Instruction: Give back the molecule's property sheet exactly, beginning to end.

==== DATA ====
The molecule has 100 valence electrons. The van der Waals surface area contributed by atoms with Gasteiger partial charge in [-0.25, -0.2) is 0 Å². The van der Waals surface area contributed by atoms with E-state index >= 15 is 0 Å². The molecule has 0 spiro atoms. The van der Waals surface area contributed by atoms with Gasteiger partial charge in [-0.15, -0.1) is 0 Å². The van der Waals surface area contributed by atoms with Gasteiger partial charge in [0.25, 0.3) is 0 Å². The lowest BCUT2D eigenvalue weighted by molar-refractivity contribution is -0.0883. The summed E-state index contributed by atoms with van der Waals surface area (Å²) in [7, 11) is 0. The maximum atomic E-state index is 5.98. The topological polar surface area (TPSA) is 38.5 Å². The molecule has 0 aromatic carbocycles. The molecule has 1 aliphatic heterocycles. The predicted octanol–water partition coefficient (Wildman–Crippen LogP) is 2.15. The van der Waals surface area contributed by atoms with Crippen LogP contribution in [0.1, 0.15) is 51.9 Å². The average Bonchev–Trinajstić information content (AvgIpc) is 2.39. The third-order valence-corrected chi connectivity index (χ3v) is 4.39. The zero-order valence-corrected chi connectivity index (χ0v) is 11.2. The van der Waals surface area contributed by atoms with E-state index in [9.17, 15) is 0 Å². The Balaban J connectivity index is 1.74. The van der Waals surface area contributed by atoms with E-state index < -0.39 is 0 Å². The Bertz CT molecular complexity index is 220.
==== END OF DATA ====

The molecule has 100 valence electrons. The van der Waals surface area contributed by atoms with Gasteiger partial charge in [-0.25, -0.2) is 0 Å². The van der Waals surface area contributed by atoms with E-state index >= 15 is 0 Å². The molecule has 0 spiro atoms. The van der Waals surface area contributed by atoms with Gasteiger partial charge in [-0.15, -0.1) is 0 Å². The van der Waals surface area contributed by atoms with Gasteiger partial charge in [0.25, 0.3) is 0 Å². The lowest BCUT2D eigenvalue weighted by molar-refractivity contribution is -0.0883. The summed E-state index contributed by atoms with van der Waals surface area (Å²) in [7, 11) is 0. The maximum atomic E-state index is 5.98. The topological polar surface area (TPSA) is 38.5 Å². The molecule has 0 aromatic carbocycles. The molecule has 1 aliphatic heterocycles. The predicted octanol–water partition coefficient (Wildman–Crippen LogP) is 2.15. The van der Waals surface area contributed by atoms with Crippen LogP contribution in [0.1, 0.15) is 51.9 Å². The average Bonchev–Trinajstić information content (AvgIpc) is 2.39. The third-order valence-corrected chi connectivity index (χ3v) is 4.39. The zero-order valence-corrected chi connectivity index (χ0v) is 11.2. The van der Waals surface area contributed by atoms with E-state index in [9.17, 15) is 0 Å². The Balaban J connectivity index is 1.74. The van der Waals surface area contributed by atoms with E-state index < -0.39 is 0 Å². The Bertz CT molecular complexity index is 220.